The world is not static.

Things change.

People change, names change, diagnosis changes.

Inattentive type of ADHD used to just be called ADD.

Then the name changed.

From ADD to ADHD

In the mid 80's, they changed the name of ADD/ADHD to:

  • inattentive type
  • hyperactive type
  • combined type
Types of ADHD - Chart made with

When I was diagnosed at 6 years old, my type was just ADD. But now it is ADHD Inattentive type (or possibly combined type).

Inattentive ADHD

  • lack of focus and attention are the primary symptoms, not hyperactivity

Hyperactive ADHD

  • Energetic and impulsivity are the primary symptoms

Combined ADHD

  • when inattention, hyperactivity, and impulsivity go hand-in-hand

When I look at these descriptions, it reminds me that we are all different.

My brain works differently from yours.

What works for you may not work for me.

Learning about our differences can help us understand ourselves better, while leading us to better ways of working and living.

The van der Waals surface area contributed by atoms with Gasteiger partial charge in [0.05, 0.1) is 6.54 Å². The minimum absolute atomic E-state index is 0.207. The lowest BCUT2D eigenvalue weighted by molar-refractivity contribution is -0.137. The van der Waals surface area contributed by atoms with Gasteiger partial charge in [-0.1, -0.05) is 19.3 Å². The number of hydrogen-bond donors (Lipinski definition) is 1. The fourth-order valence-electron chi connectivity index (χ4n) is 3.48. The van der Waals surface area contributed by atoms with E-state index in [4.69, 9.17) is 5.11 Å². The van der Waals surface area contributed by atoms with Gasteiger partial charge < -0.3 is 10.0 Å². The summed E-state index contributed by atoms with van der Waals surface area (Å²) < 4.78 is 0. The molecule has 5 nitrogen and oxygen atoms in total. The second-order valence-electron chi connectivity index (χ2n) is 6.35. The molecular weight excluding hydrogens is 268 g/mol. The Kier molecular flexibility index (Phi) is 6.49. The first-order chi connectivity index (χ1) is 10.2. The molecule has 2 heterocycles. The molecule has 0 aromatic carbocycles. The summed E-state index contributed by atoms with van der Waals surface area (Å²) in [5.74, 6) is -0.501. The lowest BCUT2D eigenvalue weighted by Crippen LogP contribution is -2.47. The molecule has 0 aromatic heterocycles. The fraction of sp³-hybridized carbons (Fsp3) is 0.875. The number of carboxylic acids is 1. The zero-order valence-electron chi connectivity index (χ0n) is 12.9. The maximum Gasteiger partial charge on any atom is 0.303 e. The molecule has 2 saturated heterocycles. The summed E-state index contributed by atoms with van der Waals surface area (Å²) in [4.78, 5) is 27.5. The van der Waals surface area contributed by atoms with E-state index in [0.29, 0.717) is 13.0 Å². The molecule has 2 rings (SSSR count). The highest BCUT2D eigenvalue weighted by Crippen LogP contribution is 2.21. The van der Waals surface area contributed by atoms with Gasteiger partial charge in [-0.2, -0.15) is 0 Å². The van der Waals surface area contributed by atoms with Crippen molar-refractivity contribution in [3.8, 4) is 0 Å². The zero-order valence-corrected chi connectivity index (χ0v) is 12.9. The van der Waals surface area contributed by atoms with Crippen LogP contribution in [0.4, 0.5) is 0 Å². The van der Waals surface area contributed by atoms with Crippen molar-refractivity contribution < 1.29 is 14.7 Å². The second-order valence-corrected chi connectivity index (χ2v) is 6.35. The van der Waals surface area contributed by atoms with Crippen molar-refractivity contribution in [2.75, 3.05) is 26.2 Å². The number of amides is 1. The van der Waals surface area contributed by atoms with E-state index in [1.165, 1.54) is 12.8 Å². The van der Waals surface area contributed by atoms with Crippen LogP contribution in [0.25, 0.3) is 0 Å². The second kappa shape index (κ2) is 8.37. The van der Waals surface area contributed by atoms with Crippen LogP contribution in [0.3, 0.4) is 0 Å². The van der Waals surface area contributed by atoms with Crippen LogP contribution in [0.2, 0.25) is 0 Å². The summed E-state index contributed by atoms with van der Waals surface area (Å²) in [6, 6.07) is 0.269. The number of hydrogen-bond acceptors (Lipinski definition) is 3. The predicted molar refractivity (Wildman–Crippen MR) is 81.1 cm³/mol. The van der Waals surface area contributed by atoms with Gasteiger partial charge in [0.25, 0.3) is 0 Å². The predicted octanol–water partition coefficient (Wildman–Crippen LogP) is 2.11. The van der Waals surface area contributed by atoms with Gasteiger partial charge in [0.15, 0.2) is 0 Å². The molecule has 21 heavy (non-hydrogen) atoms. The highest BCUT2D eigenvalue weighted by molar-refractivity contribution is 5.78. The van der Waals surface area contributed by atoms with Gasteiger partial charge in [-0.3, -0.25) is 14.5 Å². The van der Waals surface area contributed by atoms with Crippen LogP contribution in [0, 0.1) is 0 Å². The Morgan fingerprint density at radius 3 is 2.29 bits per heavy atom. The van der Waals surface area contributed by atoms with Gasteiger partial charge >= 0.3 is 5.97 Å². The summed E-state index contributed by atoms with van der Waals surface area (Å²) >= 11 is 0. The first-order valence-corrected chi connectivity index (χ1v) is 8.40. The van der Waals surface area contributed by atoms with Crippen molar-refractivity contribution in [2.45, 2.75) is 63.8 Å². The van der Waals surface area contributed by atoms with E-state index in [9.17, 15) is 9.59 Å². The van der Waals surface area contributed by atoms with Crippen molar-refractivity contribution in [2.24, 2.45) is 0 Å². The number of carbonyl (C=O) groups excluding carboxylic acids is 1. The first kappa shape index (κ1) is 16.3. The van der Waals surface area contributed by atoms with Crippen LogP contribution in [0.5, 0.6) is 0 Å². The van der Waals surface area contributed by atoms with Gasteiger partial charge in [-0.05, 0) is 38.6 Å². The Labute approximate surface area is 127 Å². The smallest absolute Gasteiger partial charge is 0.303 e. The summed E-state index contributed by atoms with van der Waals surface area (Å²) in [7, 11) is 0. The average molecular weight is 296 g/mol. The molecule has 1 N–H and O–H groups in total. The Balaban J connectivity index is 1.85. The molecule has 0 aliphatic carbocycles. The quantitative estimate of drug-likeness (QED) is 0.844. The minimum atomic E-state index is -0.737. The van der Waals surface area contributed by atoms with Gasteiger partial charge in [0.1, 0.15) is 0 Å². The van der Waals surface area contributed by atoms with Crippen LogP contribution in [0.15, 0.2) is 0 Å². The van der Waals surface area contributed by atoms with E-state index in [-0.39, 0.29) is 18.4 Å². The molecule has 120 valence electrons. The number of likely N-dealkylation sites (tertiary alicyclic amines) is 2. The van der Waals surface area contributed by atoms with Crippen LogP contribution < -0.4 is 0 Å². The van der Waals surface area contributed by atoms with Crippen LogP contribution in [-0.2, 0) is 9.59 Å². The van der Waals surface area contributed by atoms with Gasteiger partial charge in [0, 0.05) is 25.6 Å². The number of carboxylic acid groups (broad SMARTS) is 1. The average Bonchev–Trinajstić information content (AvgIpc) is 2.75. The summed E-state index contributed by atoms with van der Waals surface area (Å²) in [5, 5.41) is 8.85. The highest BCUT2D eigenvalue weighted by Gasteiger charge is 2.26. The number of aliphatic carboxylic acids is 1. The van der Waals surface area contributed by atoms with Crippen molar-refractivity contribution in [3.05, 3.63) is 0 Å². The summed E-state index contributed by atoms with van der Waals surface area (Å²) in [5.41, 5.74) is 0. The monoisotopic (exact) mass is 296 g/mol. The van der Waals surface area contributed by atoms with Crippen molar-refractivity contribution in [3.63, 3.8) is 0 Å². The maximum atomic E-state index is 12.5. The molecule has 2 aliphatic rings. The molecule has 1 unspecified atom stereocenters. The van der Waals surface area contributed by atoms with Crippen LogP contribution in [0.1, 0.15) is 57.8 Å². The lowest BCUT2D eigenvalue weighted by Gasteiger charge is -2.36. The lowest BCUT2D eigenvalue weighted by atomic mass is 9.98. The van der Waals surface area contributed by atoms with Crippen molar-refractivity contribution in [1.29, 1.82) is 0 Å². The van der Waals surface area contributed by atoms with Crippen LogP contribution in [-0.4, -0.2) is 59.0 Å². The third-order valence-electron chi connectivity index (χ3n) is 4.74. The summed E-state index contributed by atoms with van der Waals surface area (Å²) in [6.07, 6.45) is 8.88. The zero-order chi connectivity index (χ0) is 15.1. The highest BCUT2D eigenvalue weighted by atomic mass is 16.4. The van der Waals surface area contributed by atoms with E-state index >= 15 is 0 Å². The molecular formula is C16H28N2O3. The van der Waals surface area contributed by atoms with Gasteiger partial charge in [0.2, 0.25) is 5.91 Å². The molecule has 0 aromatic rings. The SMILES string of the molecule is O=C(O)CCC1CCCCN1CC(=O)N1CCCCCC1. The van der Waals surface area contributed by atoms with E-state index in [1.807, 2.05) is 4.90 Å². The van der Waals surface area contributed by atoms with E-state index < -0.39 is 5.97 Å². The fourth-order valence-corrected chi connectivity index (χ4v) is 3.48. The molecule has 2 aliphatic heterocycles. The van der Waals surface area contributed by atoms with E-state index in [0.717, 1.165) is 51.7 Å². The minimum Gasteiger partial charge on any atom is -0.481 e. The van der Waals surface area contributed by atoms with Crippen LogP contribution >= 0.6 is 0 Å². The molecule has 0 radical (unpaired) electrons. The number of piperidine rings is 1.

Thinking about Change

Change can be good.

Change means growth.

Change means you are trying.

Change can mean failure too.

Change means you are alive.

Without change, there can be no growth.

What if having ADHD means we can thrive on change?

I am learning to embrace change, and accept that it is a part of life. While I will never grow out of my ADHD, I can adapt my environment, my habits, and how I work and live to make the most of this brain of mine.

Onward and upward!

Note, it is important to not self diagnose. You can take online tests to get a sense if you have ADHD, but talking to your doctor or psychiatrist is the best path forward. All of the information presented here is for informational purposes only, and should not be considered medical advice.